Both the mid-term and final exams will consist of multiple choice and short answer questions on ALL materials presented in the class and discussed in tutorial (readings, lectures, AND films).

The mid-term will be worth 100 points or 25% and the final will be worth 140 points or 35%, for a total of 240 points or 60% of the course grade.  The final exam will be cumulative, although material presented after the mid-term will be more heavily covered.



Avoid missing an exam - the procedure for taking a make-up exam is strictly regulated by the university, and these policies will be followed in all cases.  Please notify the instructor by email or phone as soon as possible if you miss an exam.

     * For the Mid-term Exam, see Section 7.9 "Term Tests" in the UTM Calendar for 2005-2006.  A valid doctor's excuse or similar university-approved excuse will be required to take the make-up for the mid-term.  ONE makeup will be given for the mid-term, the week after the regular exam.   All makeup exams will be short answer format only, not multiple choice.

     * For the Final Exam, see Section 7.14 "Examinations" in the UTM Calendar for 2005-2006.  You will have to submit a petition to Registrarial Services, among other requirements, and re-take the exam during the Deferred Examinations Period (possibly Feb. 2007 during Reading Week, or as otherwise scheduled by the university).   All makeup exams will be short answer format only, not multiple choice.



The two exercises will be due IN CLASS on the dates specified below, and will be worth 12.5% each, for a total of 25%.  You can use your own lecture and tutorial notes and the text for these exercises, but no help from other students.  You will not have all the relevant information needed to answer these exercises until shortly before they are due, so be sure to keep time free in the day or two before the exercises are due. When you hand in your exercises in class, you must sign the submission form; otherwise the exercise has not officially been submitted. All exercises must be submitted directly to the course instructor.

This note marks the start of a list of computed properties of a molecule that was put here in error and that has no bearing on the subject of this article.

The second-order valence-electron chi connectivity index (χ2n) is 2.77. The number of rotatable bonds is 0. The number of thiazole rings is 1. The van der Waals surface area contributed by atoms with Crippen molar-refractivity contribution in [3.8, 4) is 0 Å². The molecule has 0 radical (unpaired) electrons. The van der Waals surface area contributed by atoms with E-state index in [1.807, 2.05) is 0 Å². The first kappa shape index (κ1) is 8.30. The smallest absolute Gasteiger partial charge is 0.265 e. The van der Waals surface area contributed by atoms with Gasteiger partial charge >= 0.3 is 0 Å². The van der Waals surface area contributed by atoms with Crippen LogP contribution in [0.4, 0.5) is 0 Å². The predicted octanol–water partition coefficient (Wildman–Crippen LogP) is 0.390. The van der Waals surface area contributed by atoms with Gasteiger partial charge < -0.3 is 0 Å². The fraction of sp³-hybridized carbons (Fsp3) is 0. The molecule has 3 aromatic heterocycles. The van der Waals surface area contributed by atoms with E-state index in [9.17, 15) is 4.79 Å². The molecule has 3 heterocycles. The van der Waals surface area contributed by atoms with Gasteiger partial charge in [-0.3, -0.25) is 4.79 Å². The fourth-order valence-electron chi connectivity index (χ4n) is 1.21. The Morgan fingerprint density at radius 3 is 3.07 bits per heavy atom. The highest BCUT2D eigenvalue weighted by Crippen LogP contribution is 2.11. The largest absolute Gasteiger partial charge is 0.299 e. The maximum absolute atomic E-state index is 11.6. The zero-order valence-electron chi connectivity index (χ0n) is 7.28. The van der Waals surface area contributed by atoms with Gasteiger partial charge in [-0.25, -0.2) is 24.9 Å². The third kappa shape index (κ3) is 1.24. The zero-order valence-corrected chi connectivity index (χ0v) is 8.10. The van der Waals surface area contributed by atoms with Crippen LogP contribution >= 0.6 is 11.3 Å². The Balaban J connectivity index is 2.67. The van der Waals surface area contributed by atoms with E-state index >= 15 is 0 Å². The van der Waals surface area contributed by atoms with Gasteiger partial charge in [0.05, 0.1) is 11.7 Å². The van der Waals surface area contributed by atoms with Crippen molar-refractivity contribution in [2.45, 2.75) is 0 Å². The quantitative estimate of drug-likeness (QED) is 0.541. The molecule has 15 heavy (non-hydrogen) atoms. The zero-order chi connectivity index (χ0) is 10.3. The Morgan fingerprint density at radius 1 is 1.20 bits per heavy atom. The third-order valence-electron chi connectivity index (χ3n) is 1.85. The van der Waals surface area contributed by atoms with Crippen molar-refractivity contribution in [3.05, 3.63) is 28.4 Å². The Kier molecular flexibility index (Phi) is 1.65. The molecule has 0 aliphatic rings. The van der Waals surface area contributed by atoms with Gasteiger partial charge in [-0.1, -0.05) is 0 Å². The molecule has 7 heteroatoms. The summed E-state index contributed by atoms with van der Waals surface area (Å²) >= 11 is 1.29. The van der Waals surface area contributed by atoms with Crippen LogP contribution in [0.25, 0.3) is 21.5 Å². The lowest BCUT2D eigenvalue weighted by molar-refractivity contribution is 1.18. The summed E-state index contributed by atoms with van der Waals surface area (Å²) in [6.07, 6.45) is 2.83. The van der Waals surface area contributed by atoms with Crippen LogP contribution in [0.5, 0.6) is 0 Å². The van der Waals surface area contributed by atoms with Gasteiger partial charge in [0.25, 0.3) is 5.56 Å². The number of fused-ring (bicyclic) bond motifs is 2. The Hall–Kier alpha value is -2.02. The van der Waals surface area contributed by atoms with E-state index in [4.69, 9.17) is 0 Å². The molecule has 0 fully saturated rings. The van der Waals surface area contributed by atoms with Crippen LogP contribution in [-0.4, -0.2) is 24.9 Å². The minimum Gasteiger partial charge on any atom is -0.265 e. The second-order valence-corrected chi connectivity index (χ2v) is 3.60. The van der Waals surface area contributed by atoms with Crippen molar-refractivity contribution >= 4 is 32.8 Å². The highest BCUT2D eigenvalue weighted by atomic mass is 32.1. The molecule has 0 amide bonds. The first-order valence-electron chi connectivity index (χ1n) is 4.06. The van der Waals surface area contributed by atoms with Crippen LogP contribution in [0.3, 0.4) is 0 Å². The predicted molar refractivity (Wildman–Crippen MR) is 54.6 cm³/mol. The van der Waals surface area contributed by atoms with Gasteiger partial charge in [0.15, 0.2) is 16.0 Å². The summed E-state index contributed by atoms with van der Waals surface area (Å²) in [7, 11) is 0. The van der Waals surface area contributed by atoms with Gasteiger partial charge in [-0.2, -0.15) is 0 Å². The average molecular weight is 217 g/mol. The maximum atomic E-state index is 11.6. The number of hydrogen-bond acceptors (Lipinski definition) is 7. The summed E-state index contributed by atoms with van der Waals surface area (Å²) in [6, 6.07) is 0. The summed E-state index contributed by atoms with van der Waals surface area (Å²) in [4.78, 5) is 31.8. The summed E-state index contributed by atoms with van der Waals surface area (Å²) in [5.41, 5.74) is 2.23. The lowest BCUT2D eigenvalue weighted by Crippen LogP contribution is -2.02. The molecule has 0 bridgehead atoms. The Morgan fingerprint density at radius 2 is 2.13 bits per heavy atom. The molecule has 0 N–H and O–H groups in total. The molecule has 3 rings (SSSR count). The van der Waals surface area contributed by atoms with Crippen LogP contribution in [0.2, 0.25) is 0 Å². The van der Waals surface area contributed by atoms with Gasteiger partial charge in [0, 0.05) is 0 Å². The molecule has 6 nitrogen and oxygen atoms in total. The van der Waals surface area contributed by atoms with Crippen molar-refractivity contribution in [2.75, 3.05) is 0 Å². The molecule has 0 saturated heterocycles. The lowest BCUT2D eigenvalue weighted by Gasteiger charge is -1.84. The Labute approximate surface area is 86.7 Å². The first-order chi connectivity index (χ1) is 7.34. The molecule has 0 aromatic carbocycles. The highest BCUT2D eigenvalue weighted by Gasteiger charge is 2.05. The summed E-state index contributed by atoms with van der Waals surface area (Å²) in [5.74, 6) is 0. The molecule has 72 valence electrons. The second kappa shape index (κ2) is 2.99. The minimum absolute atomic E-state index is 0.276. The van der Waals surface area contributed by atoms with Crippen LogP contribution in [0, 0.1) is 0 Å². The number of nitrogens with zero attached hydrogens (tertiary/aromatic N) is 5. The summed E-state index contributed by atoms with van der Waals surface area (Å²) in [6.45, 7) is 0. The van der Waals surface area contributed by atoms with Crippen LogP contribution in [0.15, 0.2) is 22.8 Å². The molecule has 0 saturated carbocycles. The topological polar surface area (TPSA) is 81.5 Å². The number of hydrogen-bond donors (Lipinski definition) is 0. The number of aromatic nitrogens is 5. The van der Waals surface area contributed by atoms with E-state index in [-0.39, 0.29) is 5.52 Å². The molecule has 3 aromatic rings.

PLAGERISM on EXERCISES:  You may get lecture or tutorial notes from other students for days when your are absent, but the answers you submit must be your own independent work.  Exercises in which duplication is detected will be severely penalized.  For more details, see "Academic Honesty" and the Code of Behaviour on Academic Matters in the UTM Calendar for 2005-2006 under "Code of Behaviour on Academic Matters".  It is your responsibility to be familiar with this code, and adhere to it.


****LATE EXERCISES: (1) Late exercises will lose 2% of the total mark for the class (8 points) per calendar day, including weekends.  1% (4 points) will be deducted for assignments turned in after the first hour of class on the date due, even if the assignment is turned in on the due date.  It is your responsibility to turn in late assignments to the instructor in her office, at her convenience.

DO NOT submit your assignment to the secretary nor to anyone else in the Department of Anthropology. DO NOT slide your assignment under the instructor's office door.  The assignment has not been officially submitted until you sign the submission form.  You are also advised to make a copy of your assignments before submitting them.



Participation is worth 60 points or 15% of the course grade.  These are points you have to EARN, not points you get automatically for showing up.  Tutorial participation will be based on a number of things:


 (1) Attendance & Questions on lecture and Reading:  To foster preparation for active discussion, your teaching assistant will expect you to bring two neatly handwritten questions or comments to each tutorial, one on the lecture and one on the readings.  Each student should write his/her own questions independently Ð copying each other constitutes the academic offense of unauthorized aid or plagiarism.  When studying your readings and your lecture notes, prepare questions about any items that seemed especially puzzling to you, and raise these questions in tutorial. Items can be anything: a statement, the location, a name, the situation, a conflict, an irony, etc. "How" or  "Why" questions are especially useful, because they encourage more thought and discussion. In tutorials, your task is not merely to ask questions of the teaching assistant, but also to respond to questions raised by others in a thoughtful way.